NOTE: The Court applies  Crane requirements once it decides that Firestone is not a public figure, so had the defamation been true as to the entire scope of what was said – they would escape liability. Alternatively, if the facts tended to prove the entirety of the allegation, Defendant would only be partially liable.

Bennett v. Stanley (2001) – 748 N.E.2d 41.

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Case Name: Bennett v. Stanley
Date: 2001
Jurisdiction: Supreme Court of Ohio
Rule: The possessor owes a trespasser no duty of care; the possessor owes a licensee the duty to make safe dangers of which the possessor is aware; and the possessor owes invitees the duty to exercise reasonable care to protect them against both known dangers and those that would be revealed by inspection.
Brief Analysis: Children of tender years, and youthful persons generally, are entitled to a degree of care proportioned to their inability to foresee and avoid the perils that they may encounter. The requirement of foreseeability is built into the doctrine. The landowner must know or have reason to know that children are likely to trespass upon the part of the property that contains the dangerous condition. Defendant knew that children would come to his pool, and knew of the risks that would go with it. Further, Plaintiff’s wife, if a rescuer, was entitled to a licensee status and the protection that goes with it.
Topic Area: Specialty Duties – Based on Status

 

Facts: At the time of their purchase, the Defendant’s property included a swimming pool that had gone unused for three years. At that time, the pool was enclosed with fencing and a brick wall. After moving in, the Defendants drained the pool once but thereafter they allowed rainwater to accumulate in the pool to a depth of over six feet. They removed a tarp that had been on the pool and also removed the fencing that had been around two sides of the pool. The pool became pond-like: it contained tadpoles and frogs, and Mr. Stanley had seen a snake swimming on the surface. The pool contained no ladders, and its sides were slimy with algae. On the  afternoon of March 20, 1997, Plaintiff found his two young daughters crying. The three-year-old told Plaintiff that his wife and son, were ‘‘drowning in the water.’’ Plaintiff ran next door to his neighbors’ house to find his wife and son unconscious in the swimming pool. Both died.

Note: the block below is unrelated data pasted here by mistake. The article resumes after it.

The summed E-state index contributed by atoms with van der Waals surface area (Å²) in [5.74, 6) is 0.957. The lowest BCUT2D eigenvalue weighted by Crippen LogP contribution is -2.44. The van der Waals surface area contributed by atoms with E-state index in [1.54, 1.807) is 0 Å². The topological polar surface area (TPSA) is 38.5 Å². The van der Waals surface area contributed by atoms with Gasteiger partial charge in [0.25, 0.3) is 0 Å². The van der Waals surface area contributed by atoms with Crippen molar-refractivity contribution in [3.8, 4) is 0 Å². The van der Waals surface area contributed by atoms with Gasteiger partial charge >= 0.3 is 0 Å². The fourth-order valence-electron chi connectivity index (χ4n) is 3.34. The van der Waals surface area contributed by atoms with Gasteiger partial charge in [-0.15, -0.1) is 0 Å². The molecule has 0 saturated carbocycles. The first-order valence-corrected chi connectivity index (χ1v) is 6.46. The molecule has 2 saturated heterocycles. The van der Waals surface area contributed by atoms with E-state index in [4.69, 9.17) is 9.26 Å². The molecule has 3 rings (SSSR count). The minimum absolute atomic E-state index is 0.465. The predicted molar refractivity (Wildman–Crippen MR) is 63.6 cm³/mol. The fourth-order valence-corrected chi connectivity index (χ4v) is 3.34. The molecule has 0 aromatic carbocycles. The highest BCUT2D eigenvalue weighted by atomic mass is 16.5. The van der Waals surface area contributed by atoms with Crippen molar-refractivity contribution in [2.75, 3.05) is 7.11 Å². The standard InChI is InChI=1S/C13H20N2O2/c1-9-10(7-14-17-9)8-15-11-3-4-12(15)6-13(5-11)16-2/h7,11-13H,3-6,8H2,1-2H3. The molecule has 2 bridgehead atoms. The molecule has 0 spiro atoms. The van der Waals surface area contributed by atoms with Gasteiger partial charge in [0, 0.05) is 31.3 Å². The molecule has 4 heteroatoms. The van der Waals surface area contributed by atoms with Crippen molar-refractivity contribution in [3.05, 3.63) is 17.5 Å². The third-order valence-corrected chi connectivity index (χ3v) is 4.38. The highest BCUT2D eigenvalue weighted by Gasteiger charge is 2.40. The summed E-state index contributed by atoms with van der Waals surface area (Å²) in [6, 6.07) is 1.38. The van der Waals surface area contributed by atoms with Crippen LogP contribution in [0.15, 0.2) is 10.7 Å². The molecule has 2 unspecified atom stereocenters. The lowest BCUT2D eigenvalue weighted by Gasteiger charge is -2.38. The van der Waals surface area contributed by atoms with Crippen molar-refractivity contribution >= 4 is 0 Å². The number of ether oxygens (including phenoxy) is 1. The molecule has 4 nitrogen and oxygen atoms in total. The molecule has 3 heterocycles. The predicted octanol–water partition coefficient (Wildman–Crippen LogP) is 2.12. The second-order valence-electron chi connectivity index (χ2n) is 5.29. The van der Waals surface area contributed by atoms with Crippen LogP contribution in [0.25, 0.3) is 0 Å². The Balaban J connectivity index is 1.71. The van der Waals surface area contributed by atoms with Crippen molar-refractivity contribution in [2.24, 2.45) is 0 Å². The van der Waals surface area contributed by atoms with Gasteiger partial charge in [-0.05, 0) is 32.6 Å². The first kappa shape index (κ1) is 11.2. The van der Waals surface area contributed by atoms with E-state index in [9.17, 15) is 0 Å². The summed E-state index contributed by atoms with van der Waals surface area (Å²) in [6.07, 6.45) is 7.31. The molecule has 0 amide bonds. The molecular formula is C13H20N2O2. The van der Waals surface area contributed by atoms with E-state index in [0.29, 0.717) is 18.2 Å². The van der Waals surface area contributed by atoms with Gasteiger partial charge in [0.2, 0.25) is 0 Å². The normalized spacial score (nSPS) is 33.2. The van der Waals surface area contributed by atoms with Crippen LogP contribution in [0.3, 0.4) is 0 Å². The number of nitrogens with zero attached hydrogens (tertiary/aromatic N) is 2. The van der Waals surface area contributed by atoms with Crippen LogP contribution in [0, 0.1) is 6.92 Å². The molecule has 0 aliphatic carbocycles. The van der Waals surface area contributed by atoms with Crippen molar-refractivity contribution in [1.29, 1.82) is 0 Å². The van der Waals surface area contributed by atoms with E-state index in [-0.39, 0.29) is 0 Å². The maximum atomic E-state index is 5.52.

P Argument: Plaintiff argues that he was an Invitee, and therefore, the fact that Defendant knew, or should have known, of the unsafe condition, Defendant breached their duty of care to Plaintiff.
D Argument: Plaintiff was a licensee, Defendant was unaware of the stick on the porch, and therefore, has no duty to make it safe.
Rule:        The duty owed to a plaintiff in a premise liability action depends upon the status of the plaintiff at the time of his injury. There are three broad categories of plaintiffs recognized in premise liability cases: (1) trespassers; (2) licensees; and (3) invitees.

Generally, the possessor owes a trespasser no duty of care; the possessor owes a licensee the duty to make safe dangers of which the possessor is aware; and the possessor owes invitees the duty to exercise reasonable care to protect them against both known dangers and those that would be revealed by inspection.

Children of tender years, and youthful persons generally, are entitled to a degree of care proportioned to their inability to foresee and avoid the perils that they may encounter.

Restatement of the Law 2d, Torts (1965), Section 339: ‘‘A possessor of land is subject to liability for physical harm to children trespassing thereon caused by an artificial condition upon land if:

(a) the place where the condition exists is one upon which the possessor knows or has reason to know that children are likely to trespass, and

(b) The condition is one of which the possessor knows or has reason to know and which he realizes or should realize will involve an unreasonable risk of death or serious bodily harm to such children, and

(c) The children because of their youth do not discover the condition or realize the risk involved in intermeddling with it or in coming within the area made dangerous by it, and

(d) The utility to the possessor of maintaining the condition and the burden of eliminating the danger are slight as compared with the risk to children involved, and

(e) The possessor fails to exercise reasonable care to eliminate the danger or otherwise to protect the children.’’

Analysis: The requirement of foreseeability is built into the doctrine. The landowner must know or have reason to know that children are likely to trespass upon the part of the property that contains the dangerous condition. See Section 339(a). Moreover, the landowner’s duty ‘‘does not extend to those conditions the existence of which is obvious even to children and the risk of which should be fully realized by them. If the Court, on remand, finds that Plaintiff’s wife was a rescuer, then she is entitled the same protections as a licensee.
Concurrence: N/A
Dissent: N/A
Conclusion: The Court adopts the attractive nuisance doctrine set forth in Restatement of the

Law 2d, Torts (1965), Section 339 dictating the duty Property owners owe  children trespassers. Additionally,  an adult who attempts to rescue a child from an attractive nuisance assumes the status of the child, and is owed a duty of ordinary care by the property owner